This article follows six annual cohorts of childhood Supplemental Security Income (SSI) disability awardees between 1980 and 2000, for a time horizon up to 30 years after initial SSI award, in many cases well into adulthood. The authors compare trajectories of successive awardee cohorts as the SSI program evolves from 1980 to recent years. The results show that the proportion of awardees in SSI-only status declines over the life cycle, with over half transitioning to other statuses roughly after 10 to 15 years. Many awardees transition from the SSI program to concurrent or Disability Insurance–only benefit status, and increasing proportions of awardees are deceased or off the rolls and alive. These patterns are common for all awardee cohorts, but there are major changes in trajectories across cohorts. Compared with the early cohorts, the more recent cohorts display sharper declines in mortality and steeper increases in the proportion off the disability rolls for other reasons. These two trends have opposite effects on the duration of disability program participation over the life cycle, with important policy implications.

Earnings and Disability Program Participation of Youth Transition Demonstration Participants after 24 Months
from Social Security Bulletin, Vol. 74, No. 1 (released February 2014)
by Jeffrey Hemmeter

This article presents earnings and Social Security Administration (SSA) disability program payment outcomes for youths participating in SSA's Youth Transition Demonstration project. Participants were randomly assigned to treatment or control groups at each of six project sites. The author provides overviews of the project sites and compares treatment- and control-group youths' earnings 1 year and 2 years after random assignment, and disability program payment receipt 24 months after random assignment.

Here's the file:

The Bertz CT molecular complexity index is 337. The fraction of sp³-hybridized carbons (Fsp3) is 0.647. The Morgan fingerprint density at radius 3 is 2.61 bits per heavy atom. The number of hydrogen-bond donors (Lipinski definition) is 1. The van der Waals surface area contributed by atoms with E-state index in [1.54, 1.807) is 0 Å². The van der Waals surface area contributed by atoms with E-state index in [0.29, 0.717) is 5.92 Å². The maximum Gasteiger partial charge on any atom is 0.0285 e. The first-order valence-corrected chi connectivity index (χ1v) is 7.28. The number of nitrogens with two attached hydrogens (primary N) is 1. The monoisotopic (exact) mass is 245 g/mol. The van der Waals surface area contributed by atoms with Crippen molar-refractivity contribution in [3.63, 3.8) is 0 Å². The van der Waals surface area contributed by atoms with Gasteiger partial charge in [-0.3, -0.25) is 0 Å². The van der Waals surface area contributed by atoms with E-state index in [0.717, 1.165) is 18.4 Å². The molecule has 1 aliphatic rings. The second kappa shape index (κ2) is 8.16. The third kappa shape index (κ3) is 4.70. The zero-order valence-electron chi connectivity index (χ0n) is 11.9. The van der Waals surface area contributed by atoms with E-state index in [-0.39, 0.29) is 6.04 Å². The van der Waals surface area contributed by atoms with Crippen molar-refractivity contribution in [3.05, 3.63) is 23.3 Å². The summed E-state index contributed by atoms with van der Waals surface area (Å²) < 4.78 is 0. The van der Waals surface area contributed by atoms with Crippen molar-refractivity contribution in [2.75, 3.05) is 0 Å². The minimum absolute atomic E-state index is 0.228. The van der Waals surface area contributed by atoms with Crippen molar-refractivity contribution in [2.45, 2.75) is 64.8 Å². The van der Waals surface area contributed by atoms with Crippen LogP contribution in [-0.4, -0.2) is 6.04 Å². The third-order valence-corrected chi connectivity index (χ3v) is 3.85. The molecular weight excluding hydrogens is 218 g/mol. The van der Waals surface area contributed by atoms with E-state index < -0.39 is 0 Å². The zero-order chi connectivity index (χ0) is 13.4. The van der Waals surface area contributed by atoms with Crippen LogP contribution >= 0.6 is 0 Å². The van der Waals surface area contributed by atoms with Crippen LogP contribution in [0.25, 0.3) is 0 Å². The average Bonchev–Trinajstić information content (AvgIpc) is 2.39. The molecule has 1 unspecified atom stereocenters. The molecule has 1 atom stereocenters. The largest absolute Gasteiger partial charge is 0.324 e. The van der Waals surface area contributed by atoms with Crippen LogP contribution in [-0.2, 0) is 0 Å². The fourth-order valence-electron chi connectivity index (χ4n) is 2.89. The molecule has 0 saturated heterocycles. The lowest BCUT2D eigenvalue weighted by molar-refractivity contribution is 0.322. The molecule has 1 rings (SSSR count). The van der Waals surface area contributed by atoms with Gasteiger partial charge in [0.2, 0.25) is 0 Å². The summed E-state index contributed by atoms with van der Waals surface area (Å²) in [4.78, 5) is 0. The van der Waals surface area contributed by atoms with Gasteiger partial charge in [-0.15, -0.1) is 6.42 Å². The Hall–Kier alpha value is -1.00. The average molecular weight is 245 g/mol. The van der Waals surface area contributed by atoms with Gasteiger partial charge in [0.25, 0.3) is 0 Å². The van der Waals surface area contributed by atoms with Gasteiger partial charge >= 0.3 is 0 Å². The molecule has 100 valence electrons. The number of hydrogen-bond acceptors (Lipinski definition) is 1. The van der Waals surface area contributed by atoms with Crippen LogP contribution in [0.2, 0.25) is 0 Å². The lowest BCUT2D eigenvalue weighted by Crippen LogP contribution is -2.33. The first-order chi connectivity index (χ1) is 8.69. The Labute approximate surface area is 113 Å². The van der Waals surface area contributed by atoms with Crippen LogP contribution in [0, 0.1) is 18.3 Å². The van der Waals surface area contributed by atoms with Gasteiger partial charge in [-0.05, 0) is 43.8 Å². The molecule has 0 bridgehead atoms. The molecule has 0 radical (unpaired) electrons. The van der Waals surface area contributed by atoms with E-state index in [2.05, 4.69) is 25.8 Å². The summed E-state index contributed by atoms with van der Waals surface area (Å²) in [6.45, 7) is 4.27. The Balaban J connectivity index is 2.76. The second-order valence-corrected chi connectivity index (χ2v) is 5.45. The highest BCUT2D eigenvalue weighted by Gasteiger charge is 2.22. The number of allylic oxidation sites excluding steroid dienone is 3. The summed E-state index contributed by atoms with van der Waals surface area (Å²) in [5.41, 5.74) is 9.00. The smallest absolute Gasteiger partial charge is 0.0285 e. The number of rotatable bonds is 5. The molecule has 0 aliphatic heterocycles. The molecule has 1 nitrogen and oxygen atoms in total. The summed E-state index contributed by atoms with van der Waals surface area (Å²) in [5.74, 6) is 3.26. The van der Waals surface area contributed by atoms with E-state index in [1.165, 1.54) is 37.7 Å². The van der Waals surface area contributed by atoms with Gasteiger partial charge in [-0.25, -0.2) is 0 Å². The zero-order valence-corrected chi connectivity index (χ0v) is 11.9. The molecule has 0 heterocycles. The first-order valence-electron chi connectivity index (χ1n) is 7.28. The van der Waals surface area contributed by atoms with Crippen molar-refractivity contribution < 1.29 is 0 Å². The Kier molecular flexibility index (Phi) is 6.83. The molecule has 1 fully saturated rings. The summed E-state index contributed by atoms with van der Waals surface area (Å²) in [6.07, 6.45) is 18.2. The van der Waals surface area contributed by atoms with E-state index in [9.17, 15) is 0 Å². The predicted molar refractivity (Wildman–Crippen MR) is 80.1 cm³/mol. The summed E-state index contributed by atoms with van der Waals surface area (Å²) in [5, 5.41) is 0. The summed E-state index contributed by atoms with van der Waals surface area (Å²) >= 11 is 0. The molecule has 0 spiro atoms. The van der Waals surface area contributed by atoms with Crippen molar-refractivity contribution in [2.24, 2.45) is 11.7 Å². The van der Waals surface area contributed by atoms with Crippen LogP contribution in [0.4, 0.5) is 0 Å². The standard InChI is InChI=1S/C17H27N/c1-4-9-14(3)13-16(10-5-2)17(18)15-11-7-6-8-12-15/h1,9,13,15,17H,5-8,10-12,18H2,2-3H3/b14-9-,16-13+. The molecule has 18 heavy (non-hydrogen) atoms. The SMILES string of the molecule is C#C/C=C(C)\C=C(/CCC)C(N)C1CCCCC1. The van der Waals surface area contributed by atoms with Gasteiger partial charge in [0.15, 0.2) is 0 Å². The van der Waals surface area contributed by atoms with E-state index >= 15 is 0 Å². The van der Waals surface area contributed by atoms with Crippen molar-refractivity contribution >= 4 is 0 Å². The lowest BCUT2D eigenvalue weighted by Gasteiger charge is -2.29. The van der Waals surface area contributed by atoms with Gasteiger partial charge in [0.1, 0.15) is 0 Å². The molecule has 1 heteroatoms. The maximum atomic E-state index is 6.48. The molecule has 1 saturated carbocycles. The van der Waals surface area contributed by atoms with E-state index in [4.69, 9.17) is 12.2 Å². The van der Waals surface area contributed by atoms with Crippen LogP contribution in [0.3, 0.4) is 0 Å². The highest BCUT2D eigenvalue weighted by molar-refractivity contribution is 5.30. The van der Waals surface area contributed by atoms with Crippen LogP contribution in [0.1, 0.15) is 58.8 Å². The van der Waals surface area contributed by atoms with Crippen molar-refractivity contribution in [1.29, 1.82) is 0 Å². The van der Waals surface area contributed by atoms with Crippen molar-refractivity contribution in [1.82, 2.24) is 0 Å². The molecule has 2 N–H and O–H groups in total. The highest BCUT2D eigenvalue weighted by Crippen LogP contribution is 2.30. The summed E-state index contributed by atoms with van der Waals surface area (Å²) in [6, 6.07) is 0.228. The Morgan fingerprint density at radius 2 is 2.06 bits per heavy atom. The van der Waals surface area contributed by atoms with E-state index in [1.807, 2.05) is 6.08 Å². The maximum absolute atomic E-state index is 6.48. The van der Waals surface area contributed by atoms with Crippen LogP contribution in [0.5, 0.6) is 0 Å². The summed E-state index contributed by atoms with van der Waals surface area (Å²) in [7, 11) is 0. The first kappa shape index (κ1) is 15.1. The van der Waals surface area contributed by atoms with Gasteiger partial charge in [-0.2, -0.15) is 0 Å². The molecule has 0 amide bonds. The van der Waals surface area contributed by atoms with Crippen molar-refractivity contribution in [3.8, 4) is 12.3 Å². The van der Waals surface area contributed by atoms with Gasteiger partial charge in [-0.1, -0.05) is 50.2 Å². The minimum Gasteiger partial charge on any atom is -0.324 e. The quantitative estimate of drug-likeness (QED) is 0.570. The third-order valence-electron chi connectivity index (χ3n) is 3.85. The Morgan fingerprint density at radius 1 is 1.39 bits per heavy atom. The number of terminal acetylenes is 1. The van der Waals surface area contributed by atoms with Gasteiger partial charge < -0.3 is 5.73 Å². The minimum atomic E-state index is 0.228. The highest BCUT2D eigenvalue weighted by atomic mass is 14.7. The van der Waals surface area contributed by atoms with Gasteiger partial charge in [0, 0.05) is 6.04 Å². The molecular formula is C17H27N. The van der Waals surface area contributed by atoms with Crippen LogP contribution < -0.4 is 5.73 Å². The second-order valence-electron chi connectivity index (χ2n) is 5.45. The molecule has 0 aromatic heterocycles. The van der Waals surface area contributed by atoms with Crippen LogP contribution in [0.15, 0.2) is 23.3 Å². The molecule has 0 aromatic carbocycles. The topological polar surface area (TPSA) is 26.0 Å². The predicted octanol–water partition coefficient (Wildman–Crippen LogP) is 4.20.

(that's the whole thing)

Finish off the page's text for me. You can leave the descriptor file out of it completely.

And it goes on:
Linking Youth Transition Support Services: Results from Two Demonstration Projects
from Social Security Bulletin, Vol. 73, No. 1 (released February 2013)
by Christa Bucks Camacho and Jeffrey Hemmeter

This article presents an overview of two projects in the Social Security Administration's Youth Transition Demonstration: California's Bridges to Youth Self-Sufficiency and Mississippi's Model Youth Transition Innovation. We describe the projects' organization and the services they delivered. We also provide statistics on earnings and Supplemental Security Income and Social Security Disability Insurance receipt 5 years after project enrollment and provide case studies of two project participants.

Changes in Diagnostic Codes at Age 18
Research and Statistics Note No. 2012-04 (released October 2012)
by Jeffrey Hemmeter

This note provides data on the changes in the primary diagnosis codes of Supplemental Security Income (SSI) youth resulting from age-18 redeterminations from 2005 through 2009. It also provides information on the percent of youth continuing on or leaving the SSI program at age 18 by primary diagnosis. Although there is some movement between primary diagnosis codes, most youth remain in the same overall diagnostic group even if program eligibility ceases.

A Profile of Social Security Child Beneficiaries and their Families: Sociodemographic and Economic Characteristics
from Social Security Bulletin, Vol. 71, No. 1 (released February 2011)
by Christopher R. Tamborini, Emily Cupito, and Dave Shoffner

This article presents the sociodemographic and economic characteristics of Social Security child beneficiaries. Using data from the Survey of Income and Program Participation matched with administrative benefit records, we find important differences in the incidence of child benefit receipt and average benefit amount across a number of individual and family-level characteristics. We also examine the demographic and income characteristics of the three beneficiary types: child of deceased worker, child of disabled worker, and child of retired worker.

Recipients of Supplemental Security Income and the Student Earned Income Exclusion
from Social Security Bulletin, Vol. 70, No. 2 (released May 2010)
by Mary Kemp

This article examines the Student Earned Income Exclusion (SEIE), which is part of the Supplemental Security Income (SSI) program. The SEIE is an incentive for work and education. The article presents statistics on the demographic characteristics of SSI recipients with SEIE; on the prevalence and intensity of SEIE use; on the seasonal patterns in SEIE use; and on the factors driving these seasonal patterns—including changes in earnings, student status, age, and SSI eligibility, as well as the effects of the annual SEIE limit.

How Post Secondary Education Improves Adult Outcomes for Supplemental Security Income Children with Severe Hearing Impairments
from Social Security Bulletin, Vol. 67, No. 2 (released February 2008)
by Robert R. Weathers II, Gerard Walter, Sara Schley, John C. Hennessey, Jeffrey Hemmeter, and Richard V. Burkhauser